Over 47% Antibiotics Consumed in India Unapproved in 2019: Lancet Study

A new study published in The Lancet Regional Health-Southeast Asia has found that over 47% of antibiotic formulations used in India’s private sector in 2019 were not approved by the central drug regulator. Furthermore, the research revealed that azithromycin 500 mg tablets was the most consumed antibiotic formulation (7.6%) in India, followed by cefixime 200 mg tablets (6.5%) during the year.

Specifically, researchers at Boston University, USA, and the Public Health Foundation of India, New Delhi, examined the use of antibiotics in the private sector, which contributes to 8590% of total consumption in India, according to the news agency. PTI report. The data was collected from a panel of 9,000 stockholders who stock products from approximately 5,000 pharmaceutical companies, however, this data does not include drugs distributed in public facilities, although this is less than 1520% of all drug sales in the country according to studies. and national health accounts estimates, the report said.

Interestingly, the researchers found a lower rate of antibiotic consumption compared to previous estimates, but very high relative consumption of broad-spectrum antibiotics, which act against a wide range of disease-causing bacteria. The total defined daily dose (DDD) — the assumed average maintenance dose per day for a drug in adults — consumed in 2019 was 5,071 million (10.4 DDD/1,000/day), they said.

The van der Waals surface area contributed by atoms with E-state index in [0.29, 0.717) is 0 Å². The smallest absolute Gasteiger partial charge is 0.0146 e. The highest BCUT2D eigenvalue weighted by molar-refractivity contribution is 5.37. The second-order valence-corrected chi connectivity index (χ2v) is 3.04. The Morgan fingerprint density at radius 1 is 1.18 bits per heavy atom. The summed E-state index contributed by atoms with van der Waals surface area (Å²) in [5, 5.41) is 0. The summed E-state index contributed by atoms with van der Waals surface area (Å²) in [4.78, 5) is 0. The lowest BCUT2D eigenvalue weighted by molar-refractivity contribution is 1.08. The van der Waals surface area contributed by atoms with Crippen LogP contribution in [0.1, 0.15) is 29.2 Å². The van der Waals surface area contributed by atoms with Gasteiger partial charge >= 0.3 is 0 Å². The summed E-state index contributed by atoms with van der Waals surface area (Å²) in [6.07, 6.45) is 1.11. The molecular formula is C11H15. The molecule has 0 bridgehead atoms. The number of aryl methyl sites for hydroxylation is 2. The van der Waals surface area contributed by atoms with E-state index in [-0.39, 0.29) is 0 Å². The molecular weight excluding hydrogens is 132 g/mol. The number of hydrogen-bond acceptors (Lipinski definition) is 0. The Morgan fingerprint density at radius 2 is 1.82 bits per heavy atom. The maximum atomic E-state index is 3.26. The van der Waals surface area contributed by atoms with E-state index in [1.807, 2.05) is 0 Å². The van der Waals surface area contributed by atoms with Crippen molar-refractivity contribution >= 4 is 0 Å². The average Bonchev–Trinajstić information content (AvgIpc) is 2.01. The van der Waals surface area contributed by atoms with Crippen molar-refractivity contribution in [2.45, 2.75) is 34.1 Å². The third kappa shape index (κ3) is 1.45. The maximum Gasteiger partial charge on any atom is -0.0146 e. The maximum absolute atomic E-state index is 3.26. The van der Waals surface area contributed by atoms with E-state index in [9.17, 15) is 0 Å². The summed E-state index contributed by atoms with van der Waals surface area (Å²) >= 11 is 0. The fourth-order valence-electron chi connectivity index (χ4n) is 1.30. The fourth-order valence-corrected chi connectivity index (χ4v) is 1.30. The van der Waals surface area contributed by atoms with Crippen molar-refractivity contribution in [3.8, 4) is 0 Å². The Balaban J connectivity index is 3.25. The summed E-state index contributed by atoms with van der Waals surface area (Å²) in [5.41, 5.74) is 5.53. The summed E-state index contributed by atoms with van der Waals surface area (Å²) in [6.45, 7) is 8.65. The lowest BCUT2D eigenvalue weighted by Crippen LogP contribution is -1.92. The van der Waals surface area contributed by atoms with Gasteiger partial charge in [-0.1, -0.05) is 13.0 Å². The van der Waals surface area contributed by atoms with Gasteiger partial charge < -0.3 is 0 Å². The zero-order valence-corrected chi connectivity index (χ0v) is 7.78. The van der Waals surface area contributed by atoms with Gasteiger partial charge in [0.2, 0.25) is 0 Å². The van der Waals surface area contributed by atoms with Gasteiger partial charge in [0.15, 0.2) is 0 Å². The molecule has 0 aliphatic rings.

The study shows that formulations listed in the National List of Essential Medicines (NLEM) contributed 49%, while fixed dose combinations (FDC) contributed 34%, and unapproved formulations accounted for 47.1%. FDCs are combinations of two or more active drugs in a single dosage form. The study authors said that non-centrally approved formulations accounted for 47.1% (2,408 million) of total DDDs. Cephalosporins, macrolides, and penicillins were the top three classes of antibiotics among the unapproved formulations.

The Watch group of antibiotics accounted for 72.7% of unapproved products and combinations discouraged by the World Health Organization (WHO) accounted for 48.7% of FDCs. The watch includes broad-spectrum antibiotics with a high chance of resistance to be used only for specific indications.

Dr. Hari Kishan Boorugu, consultant physician and diabetologist, Yashoda Hospitals Hyderabad said PTI, we do not have proper surveillance systems that monitor the use of antibiotics in our country and the unreasonable use of antibiotics is rampant. The problem lies on multiple levels — the use of antibiotics by patients without a prescription, the irrational use of antibiotics by jokers and even by many qualified doctors.”

It is worth noting that the authors of the study noted in the journal that inappropriate use of antibiotics is a significant driver of antibiotic resistance in India. “Unrestricted over-the-counter sales of most antibiotics, production and marketing of many FDCs, and overlap in regulatory powers between national and state-level agencies complicate the availability, sales, and consumption of antibiotics in the country,” they said.

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